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1 The burden of Tyre. Howle yee ships of Tarshish, for it is laide waste, so that there is no house, no entring in: from the land of Chittim it is reuealed to them.

2 Be still, yee inhabitants of the yle, thou whom the merchants of Zidon, that passe ouer the sea, haue replenished.

3 And by great waters the seede of Sihor, the haruest of the riuer is her reuenew, and she is a mart of nations.

4 Be thou ashamed, O Zidon; for the sea hath spoken, euen the strength of the sea, saying; I trauell not, nor bring foorth children, neither doe I nourish vp yong men, nor bring vp virgines.

5 As at the report concerning Egypt, so shal they be sorely pained at the report of Tyre.

6 Passe ye ouer to Tarshish, howle ye inhabitants of the yle.

7 Is this your ioyous citie, whose antiquitie is of ancient dayes? her owne feete shall cary her afarre off to soiourne.

8 Who hath taken this counsell against Tyre the crowning citie, whose merchants are princes, whose traffiquers are the honourable of the earth?

9 The Lord of hostes hath purposed it, to staine the pride of all glory, and to bring into contempt all the honorable of the earth.

10 Passe through thy land as a riuer O daughter of Tarshish: there is no more strength.

11 He stretched out his hand ouer the sea, hee shooke the kingdomes: the Lord hath giuen a commandement against the merchant citie, to destroy the strong holdes thereof.

12 And he said, Thou shalt no more reioice, O thou oppressed virgin, daughter of Zidon: arise, passe ouer to Chittim, there also shalt thou haue no rest.

13 Behold, the land of the Caldeans, this people was not till the Assyrian founded it for them that dwel in the wildernesse: they set vp the towers thereof, they raised vp the palaces thereof, and he brought it to ruine.

14 Howle ye ships of Tarshish: for your strength is laid waste.

15 And it shall come to passe in that day, that Tyre shall be forgotten seuentie yeeres according to the dayes of one king: after the end of seuentie yeeres shall Tyre sing as an harlot.

16 Take an harpe, goe about the city thou harlot, that hast beene forgotten, make sweet melody, sing many songs, that thou mayest be remembred.

17 And it shall come to passe after the ende of seuentie yeeres, that the Lord will visite Tyre, and shee shall turne to her hire, and shall commit fornication with all the kingdomes of the world vpon the face of the earth.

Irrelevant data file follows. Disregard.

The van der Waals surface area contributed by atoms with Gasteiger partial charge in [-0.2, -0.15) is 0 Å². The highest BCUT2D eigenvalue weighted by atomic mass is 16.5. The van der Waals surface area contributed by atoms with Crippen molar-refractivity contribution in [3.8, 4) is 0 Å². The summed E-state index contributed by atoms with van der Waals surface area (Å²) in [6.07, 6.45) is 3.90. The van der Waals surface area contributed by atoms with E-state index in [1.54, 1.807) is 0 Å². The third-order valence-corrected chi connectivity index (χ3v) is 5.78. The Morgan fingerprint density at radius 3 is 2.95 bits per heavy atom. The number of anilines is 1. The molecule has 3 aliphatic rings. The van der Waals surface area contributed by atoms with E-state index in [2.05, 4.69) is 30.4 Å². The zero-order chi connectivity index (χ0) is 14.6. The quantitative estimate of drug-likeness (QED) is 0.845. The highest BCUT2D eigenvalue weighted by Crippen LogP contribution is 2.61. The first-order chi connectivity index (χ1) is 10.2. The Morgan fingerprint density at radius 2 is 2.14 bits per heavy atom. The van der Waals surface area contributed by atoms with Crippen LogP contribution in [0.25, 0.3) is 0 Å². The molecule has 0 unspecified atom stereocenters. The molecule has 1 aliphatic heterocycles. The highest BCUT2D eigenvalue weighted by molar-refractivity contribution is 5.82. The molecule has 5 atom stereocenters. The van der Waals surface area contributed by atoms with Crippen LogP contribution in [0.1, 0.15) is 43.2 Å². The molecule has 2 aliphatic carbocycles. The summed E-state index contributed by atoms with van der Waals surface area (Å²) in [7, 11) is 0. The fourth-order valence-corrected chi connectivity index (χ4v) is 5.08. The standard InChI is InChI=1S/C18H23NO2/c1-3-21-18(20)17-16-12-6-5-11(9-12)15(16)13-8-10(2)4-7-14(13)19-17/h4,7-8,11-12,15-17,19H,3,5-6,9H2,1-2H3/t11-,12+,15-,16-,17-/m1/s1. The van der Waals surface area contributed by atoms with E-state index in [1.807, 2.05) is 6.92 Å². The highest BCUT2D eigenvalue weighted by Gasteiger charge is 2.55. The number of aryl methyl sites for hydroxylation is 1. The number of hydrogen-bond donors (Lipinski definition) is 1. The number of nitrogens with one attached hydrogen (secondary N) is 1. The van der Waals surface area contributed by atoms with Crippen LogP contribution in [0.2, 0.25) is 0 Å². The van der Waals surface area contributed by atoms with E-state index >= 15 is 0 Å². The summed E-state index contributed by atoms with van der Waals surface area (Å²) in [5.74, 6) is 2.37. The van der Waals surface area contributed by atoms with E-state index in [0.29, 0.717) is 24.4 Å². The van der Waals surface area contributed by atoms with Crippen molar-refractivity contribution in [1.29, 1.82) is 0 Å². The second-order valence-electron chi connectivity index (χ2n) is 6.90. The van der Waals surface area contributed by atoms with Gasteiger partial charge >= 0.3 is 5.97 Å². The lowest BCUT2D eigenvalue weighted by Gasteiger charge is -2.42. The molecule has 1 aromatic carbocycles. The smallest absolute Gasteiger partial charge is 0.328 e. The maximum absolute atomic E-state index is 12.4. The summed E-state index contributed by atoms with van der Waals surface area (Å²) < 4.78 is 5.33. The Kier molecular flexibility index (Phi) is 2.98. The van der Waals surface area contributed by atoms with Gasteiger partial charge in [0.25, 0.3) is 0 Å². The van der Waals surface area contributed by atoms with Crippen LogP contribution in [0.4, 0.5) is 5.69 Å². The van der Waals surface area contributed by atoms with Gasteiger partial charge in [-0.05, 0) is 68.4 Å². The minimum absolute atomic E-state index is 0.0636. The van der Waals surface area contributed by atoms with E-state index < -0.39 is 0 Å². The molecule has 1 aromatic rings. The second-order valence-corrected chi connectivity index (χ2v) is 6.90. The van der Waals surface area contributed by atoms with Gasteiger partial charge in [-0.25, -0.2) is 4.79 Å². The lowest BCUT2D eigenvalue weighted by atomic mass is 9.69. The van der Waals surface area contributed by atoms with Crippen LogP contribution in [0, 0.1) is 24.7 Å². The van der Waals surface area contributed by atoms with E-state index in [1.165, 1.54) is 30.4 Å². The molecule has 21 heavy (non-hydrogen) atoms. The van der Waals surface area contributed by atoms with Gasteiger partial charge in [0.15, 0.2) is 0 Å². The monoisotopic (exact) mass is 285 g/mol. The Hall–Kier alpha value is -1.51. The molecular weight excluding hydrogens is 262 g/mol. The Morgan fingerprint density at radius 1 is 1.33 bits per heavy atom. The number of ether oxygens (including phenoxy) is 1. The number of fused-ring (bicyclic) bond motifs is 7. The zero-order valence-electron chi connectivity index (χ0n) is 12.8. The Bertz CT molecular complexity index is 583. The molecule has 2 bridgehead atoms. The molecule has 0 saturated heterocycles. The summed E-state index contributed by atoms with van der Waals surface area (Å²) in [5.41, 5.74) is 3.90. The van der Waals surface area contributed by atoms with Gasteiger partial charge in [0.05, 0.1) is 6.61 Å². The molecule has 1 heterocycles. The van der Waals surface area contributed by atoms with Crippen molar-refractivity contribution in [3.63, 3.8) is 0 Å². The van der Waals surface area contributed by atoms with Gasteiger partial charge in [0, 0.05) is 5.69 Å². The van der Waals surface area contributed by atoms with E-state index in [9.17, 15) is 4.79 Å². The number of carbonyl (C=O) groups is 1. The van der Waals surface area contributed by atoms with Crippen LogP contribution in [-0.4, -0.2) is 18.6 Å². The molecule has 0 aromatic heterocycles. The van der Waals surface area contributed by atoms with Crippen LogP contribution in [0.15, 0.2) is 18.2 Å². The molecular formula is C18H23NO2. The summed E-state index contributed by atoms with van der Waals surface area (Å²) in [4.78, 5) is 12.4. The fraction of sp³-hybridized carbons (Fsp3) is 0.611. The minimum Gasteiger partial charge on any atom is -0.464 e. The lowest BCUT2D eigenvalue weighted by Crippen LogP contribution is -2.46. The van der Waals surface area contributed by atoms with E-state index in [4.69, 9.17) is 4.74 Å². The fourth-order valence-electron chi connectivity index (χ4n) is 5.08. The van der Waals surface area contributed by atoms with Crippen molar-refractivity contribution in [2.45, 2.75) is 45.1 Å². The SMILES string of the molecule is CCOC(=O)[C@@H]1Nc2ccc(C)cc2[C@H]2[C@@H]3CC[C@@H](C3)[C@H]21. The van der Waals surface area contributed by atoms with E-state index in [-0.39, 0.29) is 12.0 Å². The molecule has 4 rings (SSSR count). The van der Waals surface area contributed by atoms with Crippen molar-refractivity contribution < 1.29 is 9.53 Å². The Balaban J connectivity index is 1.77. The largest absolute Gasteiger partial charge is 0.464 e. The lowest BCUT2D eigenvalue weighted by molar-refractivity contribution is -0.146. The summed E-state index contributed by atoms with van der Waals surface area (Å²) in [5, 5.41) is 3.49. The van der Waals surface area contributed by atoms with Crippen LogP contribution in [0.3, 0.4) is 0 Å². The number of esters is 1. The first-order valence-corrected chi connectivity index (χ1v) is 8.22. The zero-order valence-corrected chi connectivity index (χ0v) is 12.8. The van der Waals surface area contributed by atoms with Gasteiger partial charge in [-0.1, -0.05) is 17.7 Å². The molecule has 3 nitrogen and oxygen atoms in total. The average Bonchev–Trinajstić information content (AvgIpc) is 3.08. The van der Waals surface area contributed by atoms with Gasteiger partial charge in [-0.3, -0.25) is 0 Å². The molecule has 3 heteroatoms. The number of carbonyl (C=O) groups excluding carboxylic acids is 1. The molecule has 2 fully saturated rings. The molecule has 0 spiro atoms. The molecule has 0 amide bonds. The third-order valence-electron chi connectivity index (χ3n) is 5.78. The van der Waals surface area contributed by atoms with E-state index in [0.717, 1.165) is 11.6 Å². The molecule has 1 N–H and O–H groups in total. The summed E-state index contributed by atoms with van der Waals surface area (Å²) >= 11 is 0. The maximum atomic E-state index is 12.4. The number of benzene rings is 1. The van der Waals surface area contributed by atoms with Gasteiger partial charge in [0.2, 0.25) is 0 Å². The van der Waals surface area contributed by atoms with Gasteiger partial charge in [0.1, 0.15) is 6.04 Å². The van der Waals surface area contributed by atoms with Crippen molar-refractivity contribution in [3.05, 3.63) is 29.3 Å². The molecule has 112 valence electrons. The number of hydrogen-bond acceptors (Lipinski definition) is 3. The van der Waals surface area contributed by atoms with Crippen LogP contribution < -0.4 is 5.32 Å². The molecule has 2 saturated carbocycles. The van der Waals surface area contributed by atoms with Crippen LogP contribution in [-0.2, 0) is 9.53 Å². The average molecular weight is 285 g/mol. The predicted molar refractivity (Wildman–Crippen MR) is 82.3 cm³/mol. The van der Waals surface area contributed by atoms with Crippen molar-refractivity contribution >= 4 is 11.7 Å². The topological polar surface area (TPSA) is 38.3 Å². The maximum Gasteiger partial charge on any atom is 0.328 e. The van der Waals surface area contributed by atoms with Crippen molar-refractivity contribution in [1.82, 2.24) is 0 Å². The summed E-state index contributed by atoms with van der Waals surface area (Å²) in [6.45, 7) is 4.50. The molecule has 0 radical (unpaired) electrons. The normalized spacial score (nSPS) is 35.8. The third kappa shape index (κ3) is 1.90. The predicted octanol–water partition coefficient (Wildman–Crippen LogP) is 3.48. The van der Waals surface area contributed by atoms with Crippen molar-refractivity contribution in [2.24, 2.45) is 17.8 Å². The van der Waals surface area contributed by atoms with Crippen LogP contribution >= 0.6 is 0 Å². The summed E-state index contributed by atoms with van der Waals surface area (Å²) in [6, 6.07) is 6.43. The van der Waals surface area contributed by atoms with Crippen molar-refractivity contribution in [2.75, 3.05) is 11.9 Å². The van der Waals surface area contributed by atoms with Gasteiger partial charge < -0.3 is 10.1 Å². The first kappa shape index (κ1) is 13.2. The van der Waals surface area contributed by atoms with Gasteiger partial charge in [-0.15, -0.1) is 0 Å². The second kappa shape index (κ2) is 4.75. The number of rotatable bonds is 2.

18 And her merchandize and her hire shall be holinesse to the Lord: it shall not be treasured nor laid vp: for her merchandize shalbe for them that dwell before the Lord, to eate sufficiently, and for durable clothing.

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Commentary for Isaiah 23

The overthrow of Tyre. (1-14) It is established again. (15-18)1-14 Tyre was the mart of the nations. She was noted for mirth and diversions; and this made her loth to consider the warnings God gave by his servants. Her merchants were princes, and lived like princes. Tyre being destroyed and laid waste, the merchants should abandon her. Flee to shift for thine own safety; but those that are uneasy in one place, will be so in another; for when God's judgments pursue sinners, they will overtake them. Whence shall all this trouble come? It is a destruction from the Almighty. God designed to convince men of the vanity and uncertainty of all earthly glory. Let the ruin of Tyre warn all places and persons to take heed of pride; for he who exalts himself shall be abased. God will do it, who has all power in his hand; but the Chaldeans shall be the instruments.

15-18 The desolations of Tyre were not to be for ever. The Lord will visit Tyre in mercy. But when set at liberty, she will use her old arts of temptation. The love of worldly wealth is spiritual idolatry; and covetousness is spiritual idolatry. This directs those that have wealth, to use it in the service of God. When we abide with God in our worldly callings, when we do all in our power to further the gospel, then our merchandise and hire are holiness to the Lord, if we look to his glory. Christians should carry on business as God's servants, and use riches as his stewards.

Commentary by Matthew Henry, 1710.

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